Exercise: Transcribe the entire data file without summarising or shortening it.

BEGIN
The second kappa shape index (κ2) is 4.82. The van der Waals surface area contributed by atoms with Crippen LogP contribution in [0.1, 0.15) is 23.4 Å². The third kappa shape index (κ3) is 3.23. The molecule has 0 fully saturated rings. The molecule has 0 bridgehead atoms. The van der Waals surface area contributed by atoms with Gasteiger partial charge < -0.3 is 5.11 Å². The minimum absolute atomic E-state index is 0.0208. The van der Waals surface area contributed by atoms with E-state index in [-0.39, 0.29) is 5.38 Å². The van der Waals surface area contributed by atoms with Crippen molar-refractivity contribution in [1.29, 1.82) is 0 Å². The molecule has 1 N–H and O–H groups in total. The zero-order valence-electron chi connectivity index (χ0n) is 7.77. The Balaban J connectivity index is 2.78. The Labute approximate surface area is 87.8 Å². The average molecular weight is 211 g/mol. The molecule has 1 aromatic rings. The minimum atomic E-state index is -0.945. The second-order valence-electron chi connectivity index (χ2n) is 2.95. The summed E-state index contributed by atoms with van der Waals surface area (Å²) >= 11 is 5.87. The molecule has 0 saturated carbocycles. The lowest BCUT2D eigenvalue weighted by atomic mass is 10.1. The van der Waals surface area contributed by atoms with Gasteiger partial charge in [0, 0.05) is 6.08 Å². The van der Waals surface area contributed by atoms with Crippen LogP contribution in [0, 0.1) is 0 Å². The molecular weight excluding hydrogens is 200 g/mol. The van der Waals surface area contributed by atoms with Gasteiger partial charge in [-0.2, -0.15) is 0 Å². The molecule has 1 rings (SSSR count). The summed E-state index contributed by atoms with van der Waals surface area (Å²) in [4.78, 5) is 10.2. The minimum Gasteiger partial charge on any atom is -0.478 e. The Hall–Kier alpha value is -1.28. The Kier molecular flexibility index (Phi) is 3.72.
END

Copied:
The second kappa shape index (κ2) is 4.82. The van der Waals surface area contributed by atoms with Crippen LogP contribution in [0.1, 0.15) is 23.4 Å². The third kappa shape index (κ3) is 3.23. The molecule has 0 fully saturated rings. The molecule has 0 bridgehead atoms. The van der Waals surface area contributed by atoms with Gasteiger partial charge < -0.3 is 5.11 Å². The minimum absolute atomic E-state index is 0.0208. The van der Waals surface area contributed by atoms with E-state index in [-0.39, 0.29) is 5.38 Å². The van der Waals surface area contributed by atoms with Crippen molar-refractivity contribution in [1.29, 1.82) is 0 Å². The molecule has 1 N–H and O–H groups in total. The zero-order valence-electron chi connectivity index (χ0n) is 7.77. The Balaban J connectivity index is 2.78. The Labute approximate surface area is 87.8 Å². The average molecular weight is 211 g/mol. The molecule has 1 aromatic rings. The minimum atomic E-state index is -0.945. The second-order valence-electron chi connectivity index (χ2n) is 2.95. The summed E-state index contributed by atoms with van der Waals surface area (Å²) >= 11 is 5.87. The molecule has 0 saturated carbocycles. The lowest BCUT2D eigenvalue weighted by atomic mass is 10.1. The van der Waals surface area contributed by atoms with Gasteiger partial charge in [0, 0.05) is 6.08 Å². The van der Waals surface area contributed by atoms with Crippen LogP contribution in [0, 0.1) is 0 Å². The molecular weight excluding hydrogens is 200 g/mol. The van der Waals surface area contributed by atoms with Gasteiger partial charge in [-0.2, -0.15) is 0 Å². The molecule has 1 rings (SSSR count). The summed E-state index contributed by atoms with van der Waals surface area (Å²) in [4.78, 5) is 10.2. The minimum Gasteiger partial charge on any atom is -0.478 e. The Hall–Kier alpha value is -1.28. The Kier molecular flexibility index (Phi) is 3.72.